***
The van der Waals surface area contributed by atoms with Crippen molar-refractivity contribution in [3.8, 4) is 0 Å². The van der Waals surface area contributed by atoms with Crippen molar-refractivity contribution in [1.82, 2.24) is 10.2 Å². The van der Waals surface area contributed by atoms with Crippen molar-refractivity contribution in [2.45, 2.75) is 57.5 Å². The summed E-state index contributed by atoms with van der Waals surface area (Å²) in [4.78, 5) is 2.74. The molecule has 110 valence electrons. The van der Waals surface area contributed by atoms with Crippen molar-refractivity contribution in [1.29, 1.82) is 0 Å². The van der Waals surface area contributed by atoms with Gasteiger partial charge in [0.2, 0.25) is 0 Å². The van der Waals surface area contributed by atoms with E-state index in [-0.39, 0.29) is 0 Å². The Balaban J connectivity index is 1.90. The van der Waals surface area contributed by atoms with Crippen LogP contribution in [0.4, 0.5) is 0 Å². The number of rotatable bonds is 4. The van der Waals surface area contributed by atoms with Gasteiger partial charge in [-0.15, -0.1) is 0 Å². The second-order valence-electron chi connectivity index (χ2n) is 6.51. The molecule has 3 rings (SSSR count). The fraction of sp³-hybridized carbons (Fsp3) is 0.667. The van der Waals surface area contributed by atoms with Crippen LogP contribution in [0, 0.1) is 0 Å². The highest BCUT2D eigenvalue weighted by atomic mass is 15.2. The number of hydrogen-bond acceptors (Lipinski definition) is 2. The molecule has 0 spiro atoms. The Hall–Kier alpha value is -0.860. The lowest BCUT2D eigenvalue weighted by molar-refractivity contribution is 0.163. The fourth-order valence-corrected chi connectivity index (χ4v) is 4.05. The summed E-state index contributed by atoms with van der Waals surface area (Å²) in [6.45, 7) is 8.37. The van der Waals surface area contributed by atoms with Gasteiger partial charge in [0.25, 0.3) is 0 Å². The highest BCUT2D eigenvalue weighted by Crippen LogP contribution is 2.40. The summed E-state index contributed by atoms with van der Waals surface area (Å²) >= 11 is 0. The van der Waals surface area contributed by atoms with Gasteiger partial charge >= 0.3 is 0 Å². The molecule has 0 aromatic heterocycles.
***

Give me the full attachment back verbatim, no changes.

The van der Waals surface area contributed by atoms with Crippen molar-refractivity contribution in [3.8, 4) is 0 Å². The van der Waals surface area contributed by atoms with Crippen molar-refractivity contribution in [1.82, 2.24) is 10.2 Å². The van der Waals surface area contributed by atoms with Crippen molar-refractivity contribution in [2.45, 2.75) is 57.5 Å². The summed E-state index contributed by atoms with van der Waals surface area (Å²) in [4.78, 5) is 2.74. The molecule has 110 valence electrons. The van der Waals surface area contributed by atoms with Crippen molar-refractivity contribution in [1.29, 1.82) is 0 Å². The van der Waals surface area contributed by atoms with Gasteiger partial charge in [0.2, 0.25) is 0 Å². The van der Waals surface area contributed by atoms with E-state index in [-0.39, 0.29) is 0 Å². The Balaban J connectivity index is 1.90. The van der Waals surface area contributed by atoms with Crippen LogP contribution in [0.4, 0.5) is 0 Å². The number of rotatable bonds is 4. The van der Waals surface area contributed by atoms with Gasteiger partial charge in [-0.15, -0.1) is 0 Å². The second-order valence-electron chi connectivity index (χ2n) is 6.51. The molecule has 3 rings (SSSR count). The fraction of sp³-hybridized carbons (Fsp3) is 0.667. The van der Waals surface area contributed by atoms with Crippen LogP contribution in [0, 0.1) is 0 Å². The highest BCUT2D eigenvalue weighted by atomic mass is 15.2. The number of hydrogen-bond acceptors (Lipinski definition) is 2. The molecule has 0 spiro atoms. The Hall–Kier alpha value is -0.860. The lowest BCUT2D eigenvalue weighted by molar-refractivity contribution is 0.163. The fourth-order valence-corrected chi connectivity index (χ4v) is 4.05. The summed E-state index contributed by atoms with van der Waals surface area (Å²) in [6.45, 7) is 8.37. The van der Waals surface area contributed by atoms with Gasteiger partial charge in [0.25, 0.3) is 0 Å². The highest BCUT2D eigenvalue weighted by Crippen LogP contribution is 2.40. The summed E-state index contributed by atoms with van der Waals surface area (Å²) >= 11 is 0. The van der Waals surface area contributed by atoms with Gasteiger partial charge >= 0.3 is 0 Å². The molecule has 0 aromatic heterocycles.